Who knew the dire state of UK politics over multiple decades could be so perfectly explained through several species of flies? Fresh from a successful run at last year’s Edinburgh Fringe, theatremaker and “anarchist clown” Liv Ello’s Swarm doesn’t pause for one moment as it rips into the housing crisis, racial injustice and the dehumanising language used around migrants and asylum seekers. It flies between damning subject matters like a riotous whiplash, leaving audiences buzzing with excitement and anger in equal measure.
It’s title is taken from comments about migrants journeying across the Mediterranean made by former prime minister David Cameron to ITV News in 2015, but how shameful it is that this could so easily be about Priti Patel, or even more so Suella Braverman, who infamously told a Holocaust survivor to her face last month that she wouldn’t apologise for the language she uses to describe the migrant crisis. There’s already a timeliness and urgency to the topic at hand, before Ello makes their chaotic entrance.
They’re wearing a fly costume, because of course, and with a projector behind them undermining or emphasising their dialogue with a statistic, fact or comment. We’re used to fact-checking more casually in the news more broadly, but when they’re being presented almost every other sentence, the scale of the mess in which we find ourselves is slightly unsettling. Some of the clips which flash up on the screen depict fascist marches; destruction of refugee camps; and footage of Alan Kurdi dead on the beach, forever etched into our memories. We should be outraged. Why aren’t we outraged?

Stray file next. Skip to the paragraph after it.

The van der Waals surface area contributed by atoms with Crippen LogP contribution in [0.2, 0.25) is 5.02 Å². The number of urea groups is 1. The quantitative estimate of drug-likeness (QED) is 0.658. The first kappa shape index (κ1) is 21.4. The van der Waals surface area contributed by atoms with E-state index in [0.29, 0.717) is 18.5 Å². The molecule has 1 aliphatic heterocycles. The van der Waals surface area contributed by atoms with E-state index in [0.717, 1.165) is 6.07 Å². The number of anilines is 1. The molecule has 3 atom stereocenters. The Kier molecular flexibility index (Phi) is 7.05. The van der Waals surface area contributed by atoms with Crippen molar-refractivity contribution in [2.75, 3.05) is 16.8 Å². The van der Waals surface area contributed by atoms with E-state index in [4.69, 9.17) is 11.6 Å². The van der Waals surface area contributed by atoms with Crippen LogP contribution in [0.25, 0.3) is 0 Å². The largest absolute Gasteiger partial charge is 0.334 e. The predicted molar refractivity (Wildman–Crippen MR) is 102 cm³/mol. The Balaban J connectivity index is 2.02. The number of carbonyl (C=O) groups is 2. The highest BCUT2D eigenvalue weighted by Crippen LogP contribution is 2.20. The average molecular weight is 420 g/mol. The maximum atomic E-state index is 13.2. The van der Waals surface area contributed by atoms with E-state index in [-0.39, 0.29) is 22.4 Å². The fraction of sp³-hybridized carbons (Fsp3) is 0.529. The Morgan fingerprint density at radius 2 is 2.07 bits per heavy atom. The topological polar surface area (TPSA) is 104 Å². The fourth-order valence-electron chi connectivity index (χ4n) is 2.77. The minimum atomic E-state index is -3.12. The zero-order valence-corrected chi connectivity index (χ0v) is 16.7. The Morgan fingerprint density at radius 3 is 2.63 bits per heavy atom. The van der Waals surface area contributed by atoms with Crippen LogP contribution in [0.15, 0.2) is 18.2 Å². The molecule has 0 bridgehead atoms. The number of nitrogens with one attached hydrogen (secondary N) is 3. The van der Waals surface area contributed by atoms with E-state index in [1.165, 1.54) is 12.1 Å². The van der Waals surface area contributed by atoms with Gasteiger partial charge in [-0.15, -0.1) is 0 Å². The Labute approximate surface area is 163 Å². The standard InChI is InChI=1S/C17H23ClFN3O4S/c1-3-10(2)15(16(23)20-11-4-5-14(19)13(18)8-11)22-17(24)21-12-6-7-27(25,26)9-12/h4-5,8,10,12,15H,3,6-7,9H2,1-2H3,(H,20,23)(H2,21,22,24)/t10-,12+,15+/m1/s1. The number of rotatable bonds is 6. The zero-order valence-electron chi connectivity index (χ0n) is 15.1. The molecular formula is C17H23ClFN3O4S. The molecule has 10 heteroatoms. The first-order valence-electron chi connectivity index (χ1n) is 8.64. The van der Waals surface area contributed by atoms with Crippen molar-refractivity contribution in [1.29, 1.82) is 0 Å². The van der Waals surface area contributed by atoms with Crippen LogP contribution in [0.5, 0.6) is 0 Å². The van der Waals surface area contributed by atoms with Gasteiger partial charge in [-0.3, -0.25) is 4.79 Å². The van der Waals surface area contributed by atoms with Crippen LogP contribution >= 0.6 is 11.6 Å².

Cue “Superman” by Black Lace, an absurd sideshow which seems to offer an answer: we are too distracted by something else provided to us by the swarming political class to focus on what’s important, while the many issues they have created for us are shifted onto the “swarms” of migrants or asylums as scapegoats.
It’s trickery as subversive as Ello’s exaggerative and hyperbolic humour, and they are deft at repurposing this tactic to guide the audience along, constantly disarming us with wacky audience participation and the spillage of beer into the crowd, before hitting us with one of many gut-punches about the state of the nation. Their final spoken word monologue is lyrical and electric.
If the introduction of yet another fly species metaphor feels repetitive or cyclical to you, then that’s rather the point. Every election cycle, we are the flies attracted to Tory crap we just can’t seem to pull ourselves away from, no matter how dirty and uncomfortable our indifference makes us feel. In the fresh and fierce farce that is Swarm, Ello passionately brings us to our senses.
Swarm is now playing at VAULT Festival until 10 February.
Production Images: Thomas Moen.
Disclaimer: I was invited to watch ‘Swarm’ for free in exchange for a review of the performance as a member of the press. I did not receive payment for this article and all opinions stated above are honest and my own.